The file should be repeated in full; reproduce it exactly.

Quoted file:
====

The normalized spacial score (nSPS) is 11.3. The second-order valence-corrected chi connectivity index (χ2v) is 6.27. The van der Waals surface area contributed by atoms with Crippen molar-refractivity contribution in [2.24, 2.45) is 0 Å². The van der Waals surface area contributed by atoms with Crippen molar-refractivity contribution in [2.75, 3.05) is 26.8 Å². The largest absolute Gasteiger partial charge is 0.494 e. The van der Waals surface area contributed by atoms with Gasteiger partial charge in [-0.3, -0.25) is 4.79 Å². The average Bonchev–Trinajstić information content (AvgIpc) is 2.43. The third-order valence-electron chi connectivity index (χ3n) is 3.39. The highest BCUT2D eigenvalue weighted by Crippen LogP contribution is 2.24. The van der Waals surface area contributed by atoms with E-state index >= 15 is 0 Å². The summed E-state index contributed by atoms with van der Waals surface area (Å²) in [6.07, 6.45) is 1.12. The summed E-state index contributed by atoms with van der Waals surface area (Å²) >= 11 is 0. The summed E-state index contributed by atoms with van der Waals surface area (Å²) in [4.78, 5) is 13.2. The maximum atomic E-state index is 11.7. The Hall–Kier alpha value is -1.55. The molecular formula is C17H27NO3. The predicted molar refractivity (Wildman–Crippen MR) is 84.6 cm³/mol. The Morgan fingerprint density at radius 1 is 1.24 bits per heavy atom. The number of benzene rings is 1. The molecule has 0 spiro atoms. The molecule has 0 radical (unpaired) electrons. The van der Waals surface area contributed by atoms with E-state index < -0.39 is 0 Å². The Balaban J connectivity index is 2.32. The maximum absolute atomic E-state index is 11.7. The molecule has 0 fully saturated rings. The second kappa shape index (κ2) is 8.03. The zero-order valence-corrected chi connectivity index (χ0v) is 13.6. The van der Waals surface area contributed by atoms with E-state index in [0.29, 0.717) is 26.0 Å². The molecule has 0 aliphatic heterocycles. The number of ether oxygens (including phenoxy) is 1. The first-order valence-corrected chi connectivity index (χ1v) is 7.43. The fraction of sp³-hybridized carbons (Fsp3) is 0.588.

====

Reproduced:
The normalized spacial score (nSPS) is 11.3. The second-order valence-corrected chi connectivity index (χ2v) is 6.27. The van der Waals surface area contributed by atoms with Crippen molar-refractivity contribution in [2.24, 2.45) is 0 Å². The van der Waals surface area contributed by atoms with Crippen molar-refractivity contribution in [2.75, 3.05) is 26.8 Å². The largest absolute Gasteiger partial charge is 0.494 e. The van der Waals surface area contributed by atoms with Gasteiger partial charge in [-0.3, -0.25) is 4.79 Å². The average Bonchev–Trinajstić information content (AvgIpc) is 2.43. The third-order valence-electron chi connectivity index (χ3n) is 3.39. The highest BCUT2D eigenvalue weighted by Crippen LogP contribution is 2.24. The van der Waals surface area contributed by atoms with E-state index >= 15 is 0 Å². The summed E-state index contributed by atoms with van der Waals surface area (Å²) in [6.07, 6.45) is 1.12. The summed E-state index contributed by atoms with van der Waals surface area (Å²) >= 11 is 0. The summed E-state index contributed by atoms with van der Waals surface area (Å²) in [4.78, 5) is 13.2. The maximum atomic E-state index is 11.7. The Hall–Kier alpha value is -1.55. The molecular formula is C17H27NO3. The predicted molar refractivity (Wildman–Crippen MR) is 84.6 cm³/mol. The Morgan fingerprint density at radius 1 is 1.24 bits per heavy atom. The number of benzene rings is 1. The molecule has 0 spiro atoms. The molecule has 0 radical (unpaired) electrons. The van der Waals surface area contributed by atoms with E-state index < -0.39 is 0 Å². The Balaban J connectivity index is 2.32. The maximum absolute atomic E-state index is 11.7. The molecule has 0 fully saturated rings. The second kappa shape index (κ2) is 8.03. The zero-order valence-corrected chi connectivity index (χ0v) is 13.6. The van der Waals surface area contributed by atoms with E-state index in [0.29, 0.717) is 26.0 Å². The molecule has 0 aliphatic heterocycles. The number of ether oxygens (including phenoxy) is 1. The first-order valence-corrected chi connectivity index (χ1v) is 7.43. The fraction of sp³-hybridized carbons (Fsp3) is 0.588.